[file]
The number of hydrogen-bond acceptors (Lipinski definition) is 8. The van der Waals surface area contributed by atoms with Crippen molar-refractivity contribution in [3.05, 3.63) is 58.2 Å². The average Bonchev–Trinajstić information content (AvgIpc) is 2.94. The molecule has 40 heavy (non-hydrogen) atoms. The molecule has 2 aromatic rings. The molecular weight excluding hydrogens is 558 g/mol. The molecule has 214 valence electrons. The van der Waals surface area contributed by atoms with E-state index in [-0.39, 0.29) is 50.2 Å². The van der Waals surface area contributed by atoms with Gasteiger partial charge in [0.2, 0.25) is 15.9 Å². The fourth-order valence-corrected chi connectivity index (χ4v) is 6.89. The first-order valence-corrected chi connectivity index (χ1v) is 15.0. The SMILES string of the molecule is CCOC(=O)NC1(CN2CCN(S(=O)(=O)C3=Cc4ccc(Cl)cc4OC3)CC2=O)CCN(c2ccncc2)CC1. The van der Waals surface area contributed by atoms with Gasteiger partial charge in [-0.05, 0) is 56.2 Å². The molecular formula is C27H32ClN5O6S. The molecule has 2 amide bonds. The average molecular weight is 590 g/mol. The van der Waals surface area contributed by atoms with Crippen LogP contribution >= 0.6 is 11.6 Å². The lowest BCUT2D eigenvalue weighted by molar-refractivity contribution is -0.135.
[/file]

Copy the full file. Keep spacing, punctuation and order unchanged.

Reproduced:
The number of hydrogen-bond acceptors (Lipinski definition) is 8. The van der Waals surface area contributed by atoms with Crippen molar-refractivity contribution in [3.05, 3.63) is 58.2 Å². The average Bonchev–Trinajstić information content (AvgIpc) is 2.94. The molecule has 40 heavy (non-hydrogen) atoms. The molecule has 2 aromatic rings. The molecular weight excluding hydrogens is 558 g/mol. The molecule has 214 valence electrons. The van der Waals surface area contributed by atoms with E-state index in [-0.39, 0.29) is 50.2 Å². The van der Waals surface area contributed by atoms with Gasteiger partial charge in [0.2, 0.25) is 15.9 Å². The fourth-order valence-corrected chi connectivity index (χ4v) is 6.89. The first-order valence-corrected chi connectivity index (χ1v) is 15.0. The SMILES string of the molecule is CCOC(=O)NC1(CN2CCN(S(=O)(=O)C3=Cc4ccc(Cl)cc4OC3)CC2=O)CCN(c2ccncc2)CC1. The van der Waals surface area contributed by atoms with Gasteiger partial charge in [-0.05, 0) is 56.2 Å². The molecular formula is C27H32ClN5O6S. The molecule has 2 amide bonds. The average molecular weight is 590 g/mol. The van der Waals surface area contributed by atoms with Crippen LogP contribution >= 0.6 is 11.6 Å². The lowest BCUT2D eigenvalue weighted by molar-refractivity contribution is -0.135.